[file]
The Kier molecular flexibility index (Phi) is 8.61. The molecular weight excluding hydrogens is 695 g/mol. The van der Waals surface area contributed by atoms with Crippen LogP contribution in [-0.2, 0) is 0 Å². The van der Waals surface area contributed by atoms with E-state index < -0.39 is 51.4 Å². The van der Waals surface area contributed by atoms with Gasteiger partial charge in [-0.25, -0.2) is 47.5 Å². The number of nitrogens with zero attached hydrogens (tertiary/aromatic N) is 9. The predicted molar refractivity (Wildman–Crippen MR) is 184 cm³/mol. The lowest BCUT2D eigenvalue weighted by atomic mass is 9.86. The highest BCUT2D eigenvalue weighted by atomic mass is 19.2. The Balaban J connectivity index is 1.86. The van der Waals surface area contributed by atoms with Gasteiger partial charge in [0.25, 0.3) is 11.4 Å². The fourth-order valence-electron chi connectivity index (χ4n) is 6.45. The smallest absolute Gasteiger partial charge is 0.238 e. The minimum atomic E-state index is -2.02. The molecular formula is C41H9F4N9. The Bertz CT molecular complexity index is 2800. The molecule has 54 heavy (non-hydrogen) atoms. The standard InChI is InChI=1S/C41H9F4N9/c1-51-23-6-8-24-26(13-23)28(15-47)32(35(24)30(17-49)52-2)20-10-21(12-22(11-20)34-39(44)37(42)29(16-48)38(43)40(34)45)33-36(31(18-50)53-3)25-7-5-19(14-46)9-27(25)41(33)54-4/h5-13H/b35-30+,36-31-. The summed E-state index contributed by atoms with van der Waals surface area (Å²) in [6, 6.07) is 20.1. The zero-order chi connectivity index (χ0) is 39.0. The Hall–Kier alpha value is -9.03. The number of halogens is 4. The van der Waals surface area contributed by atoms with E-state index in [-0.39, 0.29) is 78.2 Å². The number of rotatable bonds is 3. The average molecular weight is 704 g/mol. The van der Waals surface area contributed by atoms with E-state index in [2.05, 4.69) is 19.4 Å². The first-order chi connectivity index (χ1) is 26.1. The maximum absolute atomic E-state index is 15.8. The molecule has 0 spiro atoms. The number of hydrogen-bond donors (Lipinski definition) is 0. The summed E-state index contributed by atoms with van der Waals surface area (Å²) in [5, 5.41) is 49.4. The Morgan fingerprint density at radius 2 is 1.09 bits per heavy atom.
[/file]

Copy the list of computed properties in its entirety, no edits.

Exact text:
The Kier molecular flexibility index (Phi) is 8.61. The molecular weight excluding hydrogens is 695 g/mol. The van der Waals surface area contributed by atoms with Crippen LogP contribution in [-0.2, 0) is 0 Å². The van der Waals surface area contributed by atoms with E-state index < -0.39 is 51.4 Å². The van der Waals surface area contributed by atoms with Gasteiger partial charge in [-0.25, -0.2) is 47.5 Å². The number of nitrogens with zero attached hydrogens (tertiary/aromatic N) is 9. The predicted molar refractivity (Wildman–Crippen MR) is 184 cm³/mol. The lowest BCUT2D eigenvalue weighted by atomic mass is 9.86. The highest BCUT2D eigenvalue weighted by atomic mass is 19.2. The Balaban J connectivity index is 1.86. The van der Waals surface area contributed by atoms with Gasteiger partial charge in [0.25, 0.3) is 11.4 Å². The fourth-order valence-electron chi connectivity index (χ4n) is 6.45. The smallest absolute Gasteiger partial charge is 0.238 e. The minimum atomic E-state index is -2.02. The molecular formula is C41H9F4N9. The Bertz CT molecular complexity index is 2800. The molecule has 54 heavy (non-hydrogen) atoms. The standard InChI is InChI=1S/C41H9F4N9/c1-51-23-6-8-24-26(13-23)28(15-47)32(35(24)30(17-49)52-2)20-10-21(12-22(11-20)34-39(44)37(42)29(16-48)38(43)40(34)45)33-36(31(18-50)53-3)25-7-5-19(14-46)9-27(25)41(33)54-4/h5-13H/b35-30+,36-31-. The summed E-state index contributed by atoms with van der Waals surface area (Å²) in [6, 6.07) is 20.1. The zero-order chi connectivity index (χ0) is 39.0. The Hall–Kier alpha value is -9.03. The number of halogens is 4. The van der Waals surface area contributed by atoms with E-state index in [-0.39, 0.29) is 78.2 Å². The number of rotatable bonds is 3. The average molecular weight is 704 g/mol. The van der Waals surface area contributed by atoms with E-state index in [2.05, 4.69) is 19.4 Å². The first-order chi connectivity index (χ1) is 26.1. The maximum absolute atomic E-state index is 15.8. The molecule has 0 spiro atoms. The number of hydrogen-bond donors (Lipinski definition) is 0. The summed E-state index contributed by atoms with van der Waals surface area (Å²) in [5, 5.41) is 49.4. The Morgan fingerprint density at radius 2 is 1.09 bits per heavy atom.